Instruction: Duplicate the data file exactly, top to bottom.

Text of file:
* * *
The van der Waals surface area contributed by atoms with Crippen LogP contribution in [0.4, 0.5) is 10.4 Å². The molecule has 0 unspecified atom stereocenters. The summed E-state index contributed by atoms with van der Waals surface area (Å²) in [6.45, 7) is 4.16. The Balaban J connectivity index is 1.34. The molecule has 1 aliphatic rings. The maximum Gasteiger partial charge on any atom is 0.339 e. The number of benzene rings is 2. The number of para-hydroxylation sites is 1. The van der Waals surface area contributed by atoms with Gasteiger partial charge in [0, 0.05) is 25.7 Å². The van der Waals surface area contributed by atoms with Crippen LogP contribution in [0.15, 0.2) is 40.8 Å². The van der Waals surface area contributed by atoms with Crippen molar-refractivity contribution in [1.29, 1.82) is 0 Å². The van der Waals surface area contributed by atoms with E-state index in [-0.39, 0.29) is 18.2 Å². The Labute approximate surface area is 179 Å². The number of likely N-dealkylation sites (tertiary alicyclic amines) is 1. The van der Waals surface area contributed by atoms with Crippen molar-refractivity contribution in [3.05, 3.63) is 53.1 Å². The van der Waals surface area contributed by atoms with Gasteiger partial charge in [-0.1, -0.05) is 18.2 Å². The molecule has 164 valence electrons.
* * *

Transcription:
The van der Waals surface area contributed by atoms with Crippen LogP contribution in [0.4, 0.5) is 10.4 Å². The molecule has 0 unspecified atom stereocenters. The summed E-state index contributed by atoms with van der Waals surface area (Å²) in [6.45, 7) is 4.16. The Balaban J connectivity index is 1.34. The molecule has 1 aliphatic rings. The maximum Gasteiger partial charge on any atom is 0.339 e. The number of benzene rings is 2. The number of para-hydroxylation sites is 1. The van der Waals surface area contributed by atoms with Gasteiger partial charge in [0, 0.05) is 25.7 Å². The van der Waals surface area contributed by atoms with Crippen LogP contribution in [0.15, 0.2) is 40.8 Å². The van der Waals surface area contributed by atoms with Crippen molar-refractivity contribution in [1.29, 1.82) is 0 Å². The van der Waals surface area contributed by atoms with E-state index in [-0.39, 0.29) is 18.2 Å². The Labute approximate surface area is 179 Å². The number of likely N-dealkylation sites (tertiary alicyclic amines) is 1. The van der Waals surface area contributed by atoms with Crippen molar-refractivity contribution in [3.05, 3.63) is 53.1 Å². The van der Waals surface area contributed by atoms with Gasteiger partial charge in [-0.1, -0.05) is 18.2 Å². The molecule has 164 valence electrons.